KUUSAMO, Finland - From the top of the towering jump scaffold at the Ruka ski area north of Kuusamo, you can see all the way to Russia. Well, it's just 30 miles away. The frigid land of midday sunset was the scene Friday of the International Ski Federation's nordic combined opener as Olympian Billy Demong of Vermontville leads a four-man U.S. contingent to the gateway of Lapland.
"I feel good about it this year," Demong said. "We've been strategic in our preparation and this is the one of the best group of four guys we've ever brought to Kuusamo."
It wasn't easy getting there, but the team finally made it to Kuusamo after a successful tune-up camp in the Olympic village of Lillehammer, Norway. After flying Oslo to Stockholm to Helsinki to Kuusamo - or, actually, rerouting to Oulu over 200 kilometers away - it was like a homecoming. The opener has been held in Kuusamo every November since 2002, although the Americans strategically skipped the event a year ago.
Olympic gold medalist Billy Demong of Vermontville gets in some early season training after a huge snowfall at the home of the U.S. Ski Team in Park City, Utah.
(Photo courtesy of U.S. Ski Team)
"We made it!," Demong tweeted. "Home sweet Ruka Hovi! Seems nice, not too cold, snowing lightly. Could it be a new Ruka?"
The Ruka ski resort, also home of the freestyle moguls opener in a few weeks, is north of the Finnish city of Kuusamo - the gateway to Lapland. Kuusamo is situated just south of the Arctic Circle and only about 30 miles as a reindeer would run through the frozen lakes to Russia.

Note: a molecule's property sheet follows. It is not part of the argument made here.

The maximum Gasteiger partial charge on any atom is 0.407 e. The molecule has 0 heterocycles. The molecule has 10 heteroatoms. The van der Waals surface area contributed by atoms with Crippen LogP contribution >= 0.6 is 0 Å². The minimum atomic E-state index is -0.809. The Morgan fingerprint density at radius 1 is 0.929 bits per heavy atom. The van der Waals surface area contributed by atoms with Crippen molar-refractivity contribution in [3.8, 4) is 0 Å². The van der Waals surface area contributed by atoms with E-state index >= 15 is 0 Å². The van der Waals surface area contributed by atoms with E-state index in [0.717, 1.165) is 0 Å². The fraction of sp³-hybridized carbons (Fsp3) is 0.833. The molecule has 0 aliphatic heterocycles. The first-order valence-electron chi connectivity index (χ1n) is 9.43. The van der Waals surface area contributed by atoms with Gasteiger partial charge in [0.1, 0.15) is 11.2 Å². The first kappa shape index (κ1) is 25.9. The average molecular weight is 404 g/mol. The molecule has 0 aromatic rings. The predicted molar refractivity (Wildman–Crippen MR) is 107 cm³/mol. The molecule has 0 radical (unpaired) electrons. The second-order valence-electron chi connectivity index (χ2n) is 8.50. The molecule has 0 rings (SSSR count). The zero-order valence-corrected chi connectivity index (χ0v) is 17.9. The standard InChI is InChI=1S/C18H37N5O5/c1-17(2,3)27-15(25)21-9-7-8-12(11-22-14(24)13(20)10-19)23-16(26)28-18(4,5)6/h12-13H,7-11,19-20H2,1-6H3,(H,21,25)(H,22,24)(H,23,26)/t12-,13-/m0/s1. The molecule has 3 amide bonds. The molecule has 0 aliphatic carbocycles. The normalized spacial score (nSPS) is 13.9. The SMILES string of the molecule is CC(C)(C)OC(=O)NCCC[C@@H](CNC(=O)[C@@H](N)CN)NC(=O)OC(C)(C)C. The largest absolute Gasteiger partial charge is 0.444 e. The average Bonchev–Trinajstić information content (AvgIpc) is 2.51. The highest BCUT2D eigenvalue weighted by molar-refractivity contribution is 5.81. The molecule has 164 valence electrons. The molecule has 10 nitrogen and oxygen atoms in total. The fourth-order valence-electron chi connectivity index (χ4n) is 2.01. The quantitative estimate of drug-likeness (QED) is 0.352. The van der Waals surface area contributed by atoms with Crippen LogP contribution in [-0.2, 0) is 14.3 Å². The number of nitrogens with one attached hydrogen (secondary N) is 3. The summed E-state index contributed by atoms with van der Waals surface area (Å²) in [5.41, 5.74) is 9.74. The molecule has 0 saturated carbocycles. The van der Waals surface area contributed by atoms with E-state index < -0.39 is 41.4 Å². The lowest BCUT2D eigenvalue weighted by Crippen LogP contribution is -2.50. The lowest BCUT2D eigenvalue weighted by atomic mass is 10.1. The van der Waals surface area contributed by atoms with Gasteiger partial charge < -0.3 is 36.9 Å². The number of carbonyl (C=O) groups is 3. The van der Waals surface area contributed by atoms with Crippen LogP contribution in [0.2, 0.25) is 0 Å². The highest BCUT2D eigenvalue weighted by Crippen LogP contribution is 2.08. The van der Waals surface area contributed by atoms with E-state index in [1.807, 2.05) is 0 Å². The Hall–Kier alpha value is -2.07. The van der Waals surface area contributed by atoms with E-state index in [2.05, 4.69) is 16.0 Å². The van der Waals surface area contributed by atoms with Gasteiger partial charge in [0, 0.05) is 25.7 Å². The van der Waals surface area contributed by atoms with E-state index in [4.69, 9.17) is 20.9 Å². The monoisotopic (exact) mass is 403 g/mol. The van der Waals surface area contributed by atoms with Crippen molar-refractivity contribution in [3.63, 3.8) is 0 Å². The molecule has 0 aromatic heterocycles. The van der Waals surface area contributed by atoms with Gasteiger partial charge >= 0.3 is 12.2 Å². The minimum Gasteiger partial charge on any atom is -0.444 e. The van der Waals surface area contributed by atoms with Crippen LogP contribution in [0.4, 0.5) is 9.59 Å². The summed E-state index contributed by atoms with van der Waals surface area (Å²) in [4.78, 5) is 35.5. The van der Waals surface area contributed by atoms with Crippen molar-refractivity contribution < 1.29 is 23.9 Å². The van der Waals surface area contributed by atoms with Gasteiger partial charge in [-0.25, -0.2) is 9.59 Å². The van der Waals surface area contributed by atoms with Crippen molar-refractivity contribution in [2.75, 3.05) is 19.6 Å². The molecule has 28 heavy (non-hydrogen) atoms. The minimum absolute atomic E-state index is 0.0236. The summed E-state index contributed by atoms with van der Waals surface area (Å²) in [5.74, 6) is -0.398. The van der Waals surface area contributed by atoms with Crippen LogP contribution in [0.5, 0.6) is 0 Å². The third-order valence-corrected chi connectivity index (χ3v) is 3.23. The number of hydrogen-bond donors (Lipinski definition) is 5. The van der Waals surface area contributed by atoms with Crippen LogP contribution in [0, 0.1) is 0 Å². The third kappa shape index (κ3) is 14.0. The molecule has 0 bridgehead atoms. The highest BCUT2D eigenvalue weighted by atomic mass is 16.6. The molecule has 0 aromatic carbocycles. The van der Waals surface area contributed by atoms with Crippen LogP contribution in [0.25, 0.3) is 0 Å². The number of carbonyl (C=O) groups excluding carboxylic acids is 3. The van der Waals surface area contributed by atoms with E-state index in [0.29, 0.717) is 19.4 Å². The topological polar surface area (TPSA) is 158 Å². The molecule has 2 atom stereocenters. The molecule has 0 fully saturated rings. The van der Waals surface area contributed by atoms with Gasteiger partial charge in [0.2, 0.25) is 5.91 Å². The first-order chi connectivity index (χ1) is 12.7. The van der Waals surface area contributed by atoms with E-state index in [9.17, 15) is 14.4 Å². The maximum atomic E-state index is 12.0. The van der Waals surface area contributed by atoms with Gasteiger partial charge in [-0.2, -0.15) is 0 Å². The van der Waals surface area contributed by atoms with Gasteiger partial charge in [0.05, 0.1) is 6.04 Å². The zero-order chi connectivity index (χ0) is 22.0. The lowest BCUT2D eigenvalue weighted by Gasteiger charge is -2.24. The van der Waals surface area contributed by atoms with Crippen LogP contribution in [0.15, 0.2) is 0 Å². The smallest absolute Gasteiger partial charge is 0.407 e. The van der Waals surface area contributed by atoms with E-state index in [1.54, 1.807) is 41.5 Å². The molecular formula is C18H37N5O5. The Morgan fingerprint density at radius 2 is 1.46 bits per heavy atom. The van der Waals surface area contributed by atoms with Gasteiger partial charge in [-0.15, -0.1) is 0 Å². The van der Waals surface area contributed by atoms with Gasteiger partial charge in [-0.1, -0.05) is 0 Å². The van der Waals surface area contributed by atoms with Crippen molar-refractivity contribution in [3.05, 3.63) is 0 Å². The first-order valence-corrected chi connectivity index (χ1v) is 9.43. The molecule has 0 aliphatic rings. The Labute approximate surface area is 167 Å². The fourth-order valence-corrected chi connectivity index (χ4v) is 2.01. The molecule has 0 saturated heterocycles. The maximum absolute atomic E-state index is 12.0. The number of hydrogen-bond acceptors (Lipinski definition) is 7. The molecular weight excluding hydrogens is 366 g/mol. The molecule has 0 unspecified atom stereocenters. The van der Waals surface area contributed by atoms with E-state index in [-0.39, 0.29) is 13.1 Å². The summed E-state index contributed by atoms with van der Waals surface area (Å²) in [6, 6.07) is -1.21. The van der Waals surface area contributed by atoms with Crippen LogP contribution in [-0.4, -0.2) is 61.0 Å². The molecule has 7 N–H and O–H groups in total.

"The weather is fantastic here - maybe a bit cold - but it's clear and I'm seeing mountains I never knew were there before," Demong said.
The ski hill at Ruka pops up like a bump on the frozen tundra. The jump hill is on top with the cross country trails running around the base, up and down the hill. It's one of the toughest jumping hills on the circuit and most challenging cross country courses.
"Ruka has always been a big wake-up call for us," Demong said. Kuusamo hasn't been all that kind to the USA over the years. Demong and Johnny Spillane split podiums in 2007 and Lodwick scored a pair in 2004.
Four Americans were expected to be on the starting line Friday for the first of two weekend nordic combined events. Also on tap will be the second FIS Cross Country World Cup of the season, featuring the Ruka Triple, a three-day mini-tour, plus the opener for ski jumping. In addition to Demong, the U.S. will start with Olympic team silver medalist Brett Camerota and Bryan and Taylor Fletcher.
Olympic medalist Todd Lodwick decided to stay home for a few weeks before joining the World Cup in December. Demong is also planning to take a break in December to ski the Continental Cup event in Utah Dec. 11-12. Spillane, meanwhile, is making great progress from a summer knee injury. He's been training cross country and awaiting the go-ahead to start jumping.
Season openers are always time for speculation and intrigue and the combined circuit has its fair share. With just 14 competitions on the calendar between now and March, it's a shorter run than usual. But the season is punctuated with the World Championships at Holmenkollen in Oslo in late February, which promises to be one of the sport's most spectacular events in history.
Frenchman Jason Lamy-Chappuis comes in as the defending World Cup champion, but will likely have a strong challenge from Norwegian Magnus Moan and possibly Italian newcomer Alessandro Pittin. But like any opener, questions abound. Will German superstar Ronny Ackermann, with a record five wins in Kuusamo, be on the starting line? Will Finnish veteran Hannu Manninen be in the hunt for a fifth win in Kuusamo. Time will tell.
German Tino Edelman and Lamy-Chappuis both took wins in pre-season races in Lillehammer. The U.S. did not take part.
Action kicked off Friday with the combined jump and 10-kilometer cross country finale. Action wraps up today with the jump and cross country under the lights later in the afternoon.